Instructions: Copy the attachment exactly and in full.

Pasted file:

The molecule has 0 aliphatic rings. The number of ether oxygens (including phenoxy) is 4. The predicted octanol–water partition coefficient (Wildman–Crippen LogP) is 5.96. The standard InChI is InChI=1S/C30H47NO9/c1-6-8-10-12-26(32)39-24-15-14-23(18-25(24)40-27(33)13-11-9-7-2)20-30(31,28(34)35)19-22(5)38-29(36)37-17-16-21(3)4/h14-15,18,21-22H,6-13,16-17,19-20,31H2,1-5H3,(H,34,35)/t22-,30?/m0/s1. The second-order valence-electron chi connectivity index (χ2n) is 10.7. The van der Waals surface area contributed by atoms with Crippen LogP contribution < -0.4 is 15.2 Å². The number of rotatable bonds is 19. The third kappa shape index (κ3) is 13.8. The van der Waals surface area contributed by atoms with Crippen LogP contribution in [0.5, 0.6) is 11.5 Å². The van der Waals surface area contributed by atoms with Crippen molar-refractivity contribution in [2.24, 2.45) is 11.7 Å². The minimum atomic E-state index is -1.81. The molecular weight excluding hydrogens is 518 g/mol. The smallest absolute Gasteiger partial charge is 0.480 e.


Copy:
The molecule has 0 aliphatic rings. The number of ether oxygens (including phenoxy) is 4. The predicted octanol–water partition coefficient (Wildman–Crippen LogP) is 5.96. The standard InChI is InChI=1S/C30H47NO9/c1-6-8-10-12-26(32)39-24-15-14-23(18-25(24)40-27(33)13-11-9-7-2)20-30(31,28(34)35)19-22(5)38-29(36)37-17-16-21(3)4/h14-15,18,21-22H,6-13,16-17,19-20,31H2,1-5H3,(H,34,35)/t22-,30?/m0/s1. The second-order valence-electron chi connectivity index (χ2n) is 10.7. The van der Waals surface area contributed by atoms with Crippen LogP contribution < -0.4 is 15.2 Å². The number of rotatable bonds is 19. The third kappa shape index (κ3) is 13.8. The van der Waals surface area contributed by atoms with Crippen LogP contribution in [0.5, 0.6) is 11.5 Å². The van der Waals surface area contributed by atoms with Crippen molar-refractivity contribution in [2.24, 2.45) is 11.7 Å². The minimum atomic E-state index is -1.81. The molecular weight excluding hydrogens is 518 g/mol. The smallest absolute Gasteiger partial charge is 0.480 e.